History by the Foot | Our Town | Chicago Reader

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History by the Foot

Tammy Poole's shoes reflected her grandmother's belief in AA, April Clay's her mother's journey to the U.S. from Jamaica. Shante Brown painted a tribute to the civil rights movement and her grandmother.


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This winter Claudell Cain, a 12th-grader at Fenger Academy High School, managed to squeeze the story of his father's life onto a pair of old dress shoes. In a series of tiny paintings that begin on the right shoe and continue on the left, he depicts his dad's trajectory from street-level drug dealing to prison and then back to his family.

"He always went to church," says Cain. "He believed in God real strong. But he still was doing bad because he was selling drugs and doing all this and all that." He points at the shoe. "Here represents the cars, money, the girls. He had all that, but all that went away when he went to jail. In jail he had some good times and bad times....But he wasn't just waiting for his time to go past. He was learning things, and he got a degree. When he got out he was working on cars--he's real good with cars--and these doors and window and the blue sky represent freedom."

Last October Cheryl Boone brought a pair of old shoes into the Fenger classroom where she teaches art. She'd gessoed the pumps white and decorated them with red and orange flames up the heels, plus images representing the fun times she'd had in college, when she wore the shoes into the ground barhopping. "The kids thought they were really cool," she says. Then she explained her idea: Each of her students was to get a pair of shoes from someone else and find out what that person did in those shoes--did anything significant happen in their lives, did they go anywhere special, how did they feel? Then they were to paint the shoes to match the story. Boone's plan was to auction the results off and donate the proceeds to a children's charity.

It took about two months for most of her students to come up with appropriate footwear. "What was difficult for many of them seemed to be getting the motivation to go out and get the shoes. I'd ask them if they had somebody that they know and they would say, 'Yeah, yeah, yeah.' And they still wouldn't bring them in." She also discovered that many weren't sure how to interview their donors and get their stories. "These kids are not shy," says Boone. "They are generally very outspoken, but when it came time to really interact with somebody in a different way, they balked."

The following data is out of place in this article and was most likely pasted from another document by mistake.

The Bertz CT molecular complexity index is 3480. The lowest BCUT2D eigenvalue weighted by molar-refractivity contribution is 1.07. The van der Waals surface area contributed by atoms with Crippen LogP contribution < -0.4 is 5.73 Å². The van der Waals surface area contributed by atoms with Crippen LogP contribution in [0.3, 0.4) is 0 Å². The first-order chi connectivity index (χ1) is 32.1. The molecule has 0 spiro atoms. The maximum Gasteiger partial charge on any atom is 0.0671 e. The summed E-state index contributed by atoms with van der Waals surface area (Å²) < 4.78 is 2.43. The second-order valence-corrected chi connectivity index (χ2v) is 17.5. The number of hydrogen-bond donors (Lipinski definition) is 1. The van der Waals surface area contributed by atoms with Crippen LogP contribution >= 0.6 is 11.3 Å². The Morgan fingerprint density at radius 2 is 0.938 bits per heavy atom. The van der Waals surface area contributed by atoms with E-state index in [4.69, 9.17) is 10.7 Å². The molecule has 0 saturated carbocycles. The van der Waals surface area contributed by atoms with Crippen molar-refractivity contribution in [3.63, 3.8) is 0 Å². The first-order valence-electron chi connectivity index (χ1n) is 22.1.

However, once a few kids started bringing in shoes and stories, others became motivated. Says Boone, "I would hear their friends asking, 'What's the story of your shoes? What happened in your shoes?' And they started to get into what was going on."

Kevin Hope, a 12th-grader, had a pretty clear idea of what to do with his mother's shoes. "The only thing she did in them," he says, "was sing at church every Sunday. So I painted the sky--light blue clouds on the shoes represent peace--and I painted orange crosses on them to represent church. I used purple and red because those are the colors of our church." Eleventh-grader Asia Turner had been given a pair of shoes without a story, so "we decided to make them orphaned shoes," she says. "I made one shoe yellow and red--warm colors--with happy faces on it, and the other one blue and green--you know, cool colors--with sad faces. The sad shoe represented that they were orphaned shoes that were thrown in the garbage, and the happy shoe represented that they were happy because I found them and turned them into art."

Tammy Poole's shoes reflected her grandmother's belief in Alcoholics Anonymous, April Clay's her mother's journey to the U.S. from Jamaica. Shante Brown painted a tribute to the civil rights movement and her grandmother. As the project went on, the kids became more invested in their creations and Boone began to realize that the original auction plan might not work out. "I could tell they didn't want to let go of their shoes, they wanted to take them home. They wanted people to see them."

"My premise was to create community through art," she says. "The other thing that I wanted them to see was that they could take something that was beat-up and disposable, something nobody wanted, and they could turn it into something beautiful. They could take a cruddy object and they could make it beautiful, make it art."

A free exhibit of shoes by over 100 of Boone's students opens Friday, April 26, and runs through May 24 at the Feet First Museum at the Scholl College of Podiatric Medicine, 1001 N. Dearborn (312-280-2487); there's a reception with the students on the 26th from 5 to 8 PM. Visitors are encouraged to bring in a pair of old shoes (preferably with some life still left in them) to donate to Save Your Soles, a charity created by the college that refurbishes used shoes and gives them to those in need.

After the exhibit is over, Kevin Hope has plans for his shoes. "My mom hasn't seen the shoes yet, but after they come out of the museum, she promises to wear them to church one more Sunday, just to show them off. After she sees how they look, I don't know if she'll want to wear them--I mean, dang, they're not ugly, but it's gonna be hard to find something to wear with them."

Art accompanying story in printed newspaper (not available in this archive): photos/Audrey Cho, Ben Dooley.

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